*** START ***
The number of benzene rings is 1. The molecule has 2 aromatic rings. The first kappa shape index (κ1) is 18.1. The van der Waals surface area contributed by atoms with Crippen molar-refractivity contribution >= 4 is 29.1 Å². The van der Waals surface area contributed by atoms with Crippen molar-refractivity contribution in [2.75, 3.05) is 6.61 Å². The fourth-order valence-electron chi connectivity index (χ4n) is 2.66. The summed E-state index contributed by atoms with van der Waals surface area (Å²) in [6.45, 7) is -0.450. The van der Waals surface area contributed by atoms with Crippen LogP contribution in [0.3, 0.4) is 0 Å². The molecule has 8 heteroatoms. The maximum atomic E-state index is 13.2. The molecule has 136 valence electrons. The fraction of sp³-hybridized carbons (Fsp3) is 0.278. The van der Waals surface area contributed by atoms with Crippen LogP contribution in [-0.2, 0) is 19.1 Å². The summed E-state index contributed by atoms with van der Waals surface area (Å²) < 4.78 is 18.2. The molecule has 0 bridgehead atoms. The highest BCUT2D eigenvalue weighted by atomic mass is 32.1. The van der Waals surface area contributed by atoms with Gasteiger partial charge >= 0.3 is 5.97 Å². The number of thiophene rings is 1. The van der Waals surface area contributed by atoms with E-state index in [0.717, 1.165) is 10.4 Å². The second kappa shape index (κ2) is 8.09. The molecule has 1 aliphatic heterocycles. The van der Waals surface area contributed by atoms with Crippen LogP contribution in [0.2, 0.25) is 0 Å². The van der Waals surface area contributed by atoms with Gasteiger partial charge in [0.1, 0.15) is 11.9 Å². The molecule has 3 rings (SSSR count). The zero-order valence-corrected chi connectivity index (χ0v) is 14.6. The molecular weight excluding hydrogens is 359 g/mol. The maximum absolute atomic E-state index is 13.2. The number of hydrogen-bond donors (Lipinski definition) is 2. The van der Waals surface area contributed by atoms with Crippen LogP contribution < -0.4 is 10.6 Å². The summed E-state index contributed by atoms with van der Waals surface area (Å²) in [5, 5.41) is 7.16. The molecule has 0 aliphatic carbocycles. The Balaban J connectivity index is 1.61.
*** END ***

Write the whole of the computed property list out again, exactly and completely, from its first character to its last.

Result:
The number of benzene rings is 1. The molecule has 2 aromatic rings. The first kappa shape index (κ1) is 18.1. The van der Waals surface area contributed by atoms with Crippen molar-refractivity contribution >= 4 is 29.1 Å². The van der Waals surface area contributed by atoms with Crippen molar-refractivity contribution in [2.75, 3.05) is 6.61 Å². The fourth-order valence-electron chi connectivity index (χ4n) is 2.66. The summed E-state index contributed by atoms with van der Waals surface area (Å²) in [6.45, 7) is -0.450. The van der Waals surface area contributed by atoms with Crippen LogP contribution in [0.3, 0.4) is 0 Å². The molecule has 8 heteroatoms. The maximum atomic E-state index is 13.2. The molecule has 136 valence electrons. The fraction of sp³-hybridized carbons (Fsp3) is 0.278. The van der Waals surface area contributed by atoms with Crippen LogP contribution in [-0.2, 0) is 19.1 Å². The summed E-state index contributed by atoms with van der Waals surface area (Å²) < 4.78 is 18.2. The molecule has 0 bridgehead atoms. The highest BCUT2D eigenvalue weighted by atomic mass is 32.1. The van der Waals surface area contributed by atoms with Gasteiger partial charge >= 0.3 is 5.97 Å². The number of thiophene rings is 1. The van der Waals surface area contributed by atoms with E-state index in [0.717, 1.165) is 10.4 Å². The second kappa shape index (κ2) is 8.09. The molecule has 1 aliphatic heterocycles. The van der Waals surface area contributed by atoms with Crippen LogP contribution in [0.2, 0.25) is 0 Å². The van der Waals surface area contributed by atoms with Gasteiger partial charge in [0.1, 0.15) is 11.9 Å². The molecule has 3 rings (SSSR count). The zero-order valence-corrected chi connectivity index (χ0v) is 14.6. The molecular weight excluding hydrogens is 359 g/mol. The maximum absolute atomic E-state index is 13.2. The number of hydrogen-bond donors (Lipinski definition) is 2. The van der Waals surface area contributed by atoms with Crippen LogP contribution < -0.4 is 10.6 Å². The summed E-state index contributed by atoms with van der Waals surface area (Å²) in [5, 5.41) is 7.16. The molecule has 0 aliphatic carbocycles. The Balaban J connectivity index is 1.61.